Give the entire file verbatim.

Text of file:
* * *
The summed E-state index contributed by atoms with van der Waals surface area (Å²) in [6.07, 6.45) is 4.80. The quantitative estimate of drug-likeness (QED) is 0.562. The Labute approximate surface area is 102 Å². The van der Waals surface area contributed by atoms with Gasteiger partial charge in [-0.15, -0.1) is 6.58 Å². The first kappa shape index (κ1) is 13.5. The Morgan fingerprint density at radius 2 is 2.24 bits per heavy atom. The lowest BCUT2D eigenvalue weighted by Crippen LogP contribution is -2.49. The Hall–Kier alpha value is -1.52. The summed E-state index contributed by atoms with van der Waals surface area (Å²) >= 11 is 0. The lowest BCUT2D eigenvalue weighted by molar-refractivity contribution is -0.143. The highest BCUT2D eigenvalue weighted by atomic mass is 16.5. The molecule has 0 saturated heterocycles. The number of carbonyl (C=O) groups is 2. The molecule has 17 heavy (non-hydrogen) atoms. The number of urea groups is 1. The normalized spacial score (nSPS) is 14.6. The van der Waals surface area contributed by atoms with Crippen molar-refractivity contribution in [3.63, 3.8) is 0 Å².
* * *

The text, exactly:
The summed E-state index contributed by atoms with van der Waals surface area (Å²) in [6.07, 6.45) is 4.80. The quantitative estimate of drug-likeness (QED) is 0.562. The Labute approximate surface area is 102 Å². The van der Waals surface area contributed by atoms with Gasteiger partial charge in [-0.15, -0.1) is 6.58 Å². The first kappa shape index (κ1) is 13.5. The Morgan fingerprint density at radius 2 is 2.24 bits per heavy atom. The lowest BCUT2D eigenvalue weighted by Crippen LogP contribution is -2.49. The Hall–Kier alpha value is -1.52. The summed E-state index contributed by atoms with van der Waals surface area (Å²) >= 11 is 0. The lowest BCUT2D eigenvalue weighted by molar-refractivity contribution is -0.143. The highest BCUT2D eigenvalue weighted by atomic mass is 16.5. The molecule has 0 saturated heterocycles. The number of carbonyl (C=O) groups is 2. The molecule has 17 heavy (non-hydrogen) atoms. The number of urea groups is 1. The normalized spacial score (nSPS) is 14.6. The van der Waals surface area contributed by atoms with Crippen molar-refractivity contribution in [3.63, 3.8) is 0 Å².